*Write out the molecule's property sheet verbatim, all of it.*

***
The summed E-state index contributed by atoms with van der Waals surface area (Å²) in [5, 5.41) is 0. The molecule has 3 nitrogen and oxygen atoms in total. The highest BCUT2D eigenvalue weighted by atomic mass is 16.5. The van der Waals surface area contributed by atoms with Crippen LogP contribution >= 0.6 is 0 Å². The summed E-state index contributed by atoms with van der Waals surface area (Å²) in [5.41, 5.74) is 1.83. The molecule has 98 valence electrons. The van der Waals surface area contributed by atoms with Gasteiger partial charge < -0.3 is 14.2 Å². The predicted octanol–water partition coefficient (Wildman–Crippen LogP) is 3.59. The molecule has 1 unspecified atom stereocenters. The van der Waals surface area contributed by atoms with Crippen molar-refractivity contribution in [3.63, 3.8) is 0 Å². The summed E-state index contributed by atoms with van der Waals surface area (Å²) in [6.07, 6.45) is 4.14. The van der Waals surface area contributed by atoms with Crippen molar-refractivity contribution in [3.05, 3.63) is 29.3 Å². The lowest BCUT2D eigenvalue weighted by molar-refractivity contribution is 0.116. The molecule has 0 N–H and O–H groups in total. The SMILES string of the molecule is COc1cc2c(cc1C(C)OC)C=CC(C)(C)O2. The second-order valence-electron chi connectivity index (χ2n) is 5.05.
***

The summed E-state index contributed by atoms with van der Waals surface area (Å²) in [5, 5.41) is 0. The molecule has 3 nitrogen and oxygen atoms in total. The highest BCUT2D eigenvalue weighted by atomic mass is 16.5. The van der Waals surface area contributed by atoms with Crippen LogP contribution >= 0.6 is 0 Å². The summed E-state index contributed by atoms with van der Waals surface area (Å²) in [5.41, 5.74) is 1.83. The molecule has 98 valence electrons. The van der Waals surface area contributed by atoms with Gasteiger partial charge < -0.3 is 14.2 Å². The predicted octanol–water partition coefficient (Wildman–Crippen LogP) is 3.59. The molecule has 1 unspecified atom stereocenters. The van der Waals surface area contributed by atoms with Crippen molar-refractivity contribution in [3.63, 3.8) is 0 Å². The summed E-state index contributed by atoms with van der Waals surface area (Å²) in [6.07, 6.45) is 4.14. The van der Waals surface area contributed by atoms with Crippen molar-refractivity contribution in [3.05, 3.63) is 29.3 Å². The lowest BCUT2D eigenvalue weighted by molar-refractivity contribution is 0.116. The molecule has 0 N–H and O–H groups in total. The SMILES string of the molecule is COc1cc2c(cc1C(C)OC)C=CC(C)(C)O2. The second-order valence-electron chi connectivity index (χ2n) is 5.05.